A decision has been made in the Birchfield v. North Dakota case which was argued in the Supreme Court back in April.

In a 5-3 ruling made today (June 23), the Supreme Court ruled that a breathalyzer test does not violate a citizen's 4th amendment rights but a blood test does.

The case was regarding an incident involving Danny Birchfield who was pulled over on suspicion of drunk driving in Morton County. Birchfield failed a field test as well as a breathalyzer test. Police then wanted to take a blood test but Birchfield refused.

Under state law in North Dakota, citizens can face further charges and punishment for refusing to take a blood test. Birchfield argued that it was a violation of his fourth amendment right, which protects Americans from unreasonable searches and seizures.

In oral arguments that took place on April 20th, many issues came up. You can listen to the oral argument and read a transcript in full here.

At issue were a few things. The state argued that to get a warrant quickly is an issue. Of course the longer you wait to get a blood test, the less alcohol content will appear in your blood. The state said that if they were to get a warrant, the wait to take a blood test would take even longer.

"It's not that there are judges or magistrates  on duty all the time in North Dakota. In fact, they're considered what is known there as on call," the state argued in April. "So they're not on duty, but they may be -- they're reachable somewhere, typically by phone. But it often takes a while, especially in rural jurisdictions."

When pressed by a justice how long it would take the state said, "In North Dakota, in the larger jurisdictions where there's a little bit of a quicker process where they use more telephonic warrants, and the arresting officer can go directly to a magistrate in those systems, my understanding is it takes about a half an hour to hour. But in the smaller jurisdictions where it's more rural, where it's oftentimes harder to get somebody on the phone, and there the process is different.The the officer has to go through a prosecuting attorney first and then to a magistrate."

Justice Sotomayor was not satisfied with that answer. "So that excuses you from a constitutional requirement," Sotamoyer asked. "We're now going to bend the Fourth Amendment, which I always thought started on the presumption that we favor warrants, we don't disfavor them. But since many jurisdictions seem to manage it, we give a pass to North Dakota because it doesn't want to?"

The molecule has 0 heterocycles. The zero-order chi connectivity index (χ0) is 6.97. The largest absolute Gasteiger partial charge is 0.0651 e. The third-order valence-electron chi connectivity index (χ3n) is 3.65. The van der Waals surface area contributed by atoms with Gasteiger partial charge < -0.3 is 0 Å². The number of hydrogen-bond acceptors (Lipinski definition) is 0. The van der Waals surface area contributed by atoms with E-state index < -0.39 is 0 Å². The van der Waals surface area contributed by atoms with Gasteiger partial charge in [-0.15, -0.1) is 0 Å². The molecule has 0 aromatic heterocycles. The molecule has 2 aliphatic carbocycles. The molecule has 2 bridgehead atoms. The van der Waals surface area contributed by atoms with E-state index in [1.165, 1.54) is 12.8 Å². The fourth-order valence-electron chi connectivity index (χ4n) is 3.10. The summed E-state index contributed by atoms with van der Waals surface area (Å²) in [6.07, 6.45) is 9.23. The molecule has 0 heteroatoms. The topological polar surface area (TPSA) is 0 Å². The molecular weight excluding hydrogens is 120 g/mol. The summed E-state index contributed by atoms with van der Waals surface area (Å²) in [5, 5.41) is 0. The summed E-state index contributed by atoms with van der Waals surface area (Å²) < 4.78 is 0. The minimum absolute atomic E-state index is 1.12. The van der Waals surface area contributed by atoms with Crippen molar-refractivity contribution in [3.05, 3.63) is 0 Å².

Birchfield's main argument came down to this quote which was argued by Birchfield's lawyer Charles A. Rothfield. "And, again, I've been addressing this and -- and I'm not sure how much more there is to say about it, but I -- but I think that the reality is when a foreign object is inserted into a person's body and they are asked to expel something from deep within their body to be tested by the government, that sort of, on the face of it, is an intrusive proposition, something that most people regard as -- as the Court suggested in Skinner -- a significant invasion of their personal integrity."

Rothfield argued that even a breath test should require a warrant due to it being intrusive. Rothfield argued that a blood test was obviously more intrusive.

The Supreme Court did not appear to agree that a breath test was overly intrusive. Both Rothfield and the Supreme court agreed that a field test was not even considered a search and so 4th amendment limitations did not apply.

In the decision on Monday, the court ruled that breath tests are OK without a warrant but chemical (or blood) tests require a warrant.

Justice Sotomayor and Justice Ginsburg in a partially dissenting opinion stated that they felt a warrant should also be required to get a breathalyzer test.

Justice Clarence Thomas dissented entirely saying that all tests should be OK without a warrant.

Since this ruling came from the Supreme Court, requiring a warrant for a blood test applies to all states nationwide.

To be clear on what this ruling states, citizens will have the right to refuse a blood test if police ask that he or she get one. By refusing the test, no further penalty will be imposed just for refusing the test. However, a citizen may not refuse to do a field test or a breathalyzer test. Additionally, if police obtain a warrant to do a blood test on the suspect, the suspect can no longer decline the test.

It should also be noted that police have the ability to arrest a suspect on drunk driving based on the field test or breathalyzer test. A blood test is not required to make an arrest.

The full opinion from the court can be seen here.

[Patch]